Goodbye grass: Lawn-free living in Alberta
3 ideas to keep your yard beautiful during a dry spell
With drought-like conditions across Western Canada, keeping your lawn lush and green can be a real pain in the grass.
As a result, many Albertans are opting for alternatives — or just tearing out their turf altogether.
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If you decided to go lawn-free, that doesn't necessarily mean your yard has to become a rock garden.
There are lots of colourful perennial flowers that bloom at different times, as well as fruiting bushes like gooseberry and honeyberry, says Laureen Rama, owner of Eco-yards.
Rama transforms Calgary gardens into xeriscapes — green spaces that use plants and shrubs that don't need much water.
She launched her sustainable landscaping company 11 years ago after developing a sensitivity to chemicals.
Rama says she could no longer work in an office, surrounded by people wearing fragrant shampoos and perfumes.
"I did what I loved, which was gardening. And it helped me get better and I became more passionate about helping people avoid chemicals. Lawns, you know, to keep them green you need to water them but you also have to fertilize them."
2. Fake grass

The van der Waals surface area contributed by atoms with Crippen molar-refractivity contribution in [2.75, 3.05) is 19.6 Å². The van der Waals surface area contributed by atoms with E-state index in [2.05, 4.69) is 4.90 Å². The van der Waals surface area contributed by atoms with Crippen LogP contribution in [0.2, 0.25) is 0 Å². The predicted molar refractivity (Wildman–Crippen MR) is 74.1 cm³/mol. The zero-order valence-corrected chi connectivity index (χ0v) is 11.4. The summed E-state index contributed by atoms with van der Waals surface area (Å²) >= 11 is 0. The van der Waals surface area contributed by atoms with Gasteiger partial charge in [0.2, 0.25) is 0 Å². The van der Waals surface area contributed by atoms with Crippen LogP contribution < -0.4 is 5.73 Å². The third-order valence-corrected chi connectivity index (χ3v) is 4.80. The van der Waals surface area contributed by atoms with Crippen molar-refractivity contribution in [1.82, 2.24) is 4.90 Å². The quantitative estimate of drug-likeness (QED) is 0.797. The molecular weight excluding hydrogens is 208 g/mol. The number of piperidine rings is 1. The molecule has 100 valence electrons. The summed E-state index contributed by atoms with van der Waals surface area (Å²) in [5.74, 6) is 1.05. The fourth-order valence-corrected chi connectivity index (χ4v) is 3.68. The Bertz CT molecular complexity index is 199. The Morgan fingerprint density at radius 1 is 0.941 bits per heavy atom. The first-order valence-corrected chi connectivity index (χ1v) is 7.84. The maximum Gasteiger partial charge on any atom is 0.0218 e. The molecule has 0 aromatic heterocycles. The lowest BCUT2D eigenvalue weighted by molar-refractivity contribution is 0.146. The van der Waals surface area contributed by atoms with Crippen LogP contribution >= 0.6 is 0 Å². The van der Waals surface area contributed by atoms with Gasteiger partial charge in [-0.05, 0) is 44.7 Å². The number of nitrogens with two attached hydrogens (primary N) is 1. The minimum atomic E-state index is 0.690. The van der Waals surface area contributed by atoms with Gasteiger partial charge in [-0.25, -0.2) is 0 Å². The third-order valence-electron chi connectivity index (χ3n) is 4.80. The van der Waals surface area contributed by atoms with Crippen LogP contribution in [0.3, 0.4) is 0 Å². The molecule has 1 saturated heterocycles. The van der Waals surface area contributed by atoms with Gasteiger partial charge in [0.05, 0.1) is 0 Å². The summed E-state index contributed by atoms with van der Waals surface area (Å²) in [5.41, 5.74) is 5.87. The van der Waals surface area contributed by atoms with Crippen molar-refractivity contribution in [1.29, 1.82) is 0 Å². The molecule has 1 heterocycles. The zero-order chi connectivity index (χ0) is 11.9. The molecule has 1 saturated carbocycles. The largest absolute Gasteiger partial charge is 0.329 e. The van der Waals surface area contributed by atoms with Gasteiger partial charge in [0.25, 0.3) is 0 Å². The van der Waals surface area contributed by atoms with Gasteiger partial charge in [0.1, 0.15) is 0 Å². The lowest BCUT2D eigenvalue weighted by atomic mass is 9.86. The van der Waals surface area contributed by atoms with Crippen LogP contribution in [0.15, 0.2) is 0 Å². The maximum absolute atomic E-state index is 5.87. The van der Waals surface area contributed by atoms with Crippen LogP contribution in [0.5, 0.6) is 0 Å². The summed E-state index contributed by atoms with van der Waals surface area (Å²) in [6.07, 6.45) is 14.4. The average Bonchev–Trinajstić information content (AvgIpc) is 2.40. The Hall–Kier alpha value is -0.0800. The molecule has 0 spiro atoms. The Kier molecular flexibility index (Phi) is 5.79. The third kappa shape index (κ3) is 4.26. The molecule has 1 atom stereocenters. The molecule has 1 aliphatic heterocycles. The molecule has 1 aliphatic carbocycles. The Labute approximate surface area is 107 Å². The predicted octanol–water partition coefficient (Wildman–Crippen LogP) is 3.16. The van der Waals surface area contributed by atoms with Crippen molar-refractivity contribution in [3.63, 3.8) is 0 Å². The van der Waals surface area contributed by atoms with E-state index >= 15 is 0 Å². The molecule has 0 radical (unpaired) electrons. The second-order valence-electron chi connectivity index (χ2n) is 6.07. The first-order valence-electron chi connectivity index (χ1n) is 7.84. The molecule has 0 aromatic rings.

Airdrie homeowners Clay Aragon and Dean McMillan replaced their water-guzzling lawn a year ago with synthetic grass.
"It doesn't need water, so drought doesn't matter," said McMillan. "No weeds, no fertilizer, no pesticides, no herbicides. Nothing. And you always have a perfect lawn."
McMillan says the artificial turf is expensive to buy, but lasts up to 25 years and saves them money in the long-run because they don't have to buy any lawn equipment.
They keep it clean it with a broom, where they sweep off dust and stray leaves.
And when their dog decides to do his business on it? "We just spray it with water and it's fine and it doesn't smell," said Aragon.
3. Painted grass
If you're not ready to give up your lawn, but your municipality has enforced water restrictions, you can keep your grass looking lively by painting it green.
"It's organic, non-toxic paint and you basically just put it in any home and garden sprayer, or a professional sprayer — mix it with water and you just spray it on your lawn," said Philip Setter, owner of GreenSetter in Calgary.
Depending on how much water you add to the paint concentrate, you can create a lawn that is the colour of a swamp or butter lettuce green.
Setter says once you apply the spray, you don't need to water your yard for the entire season.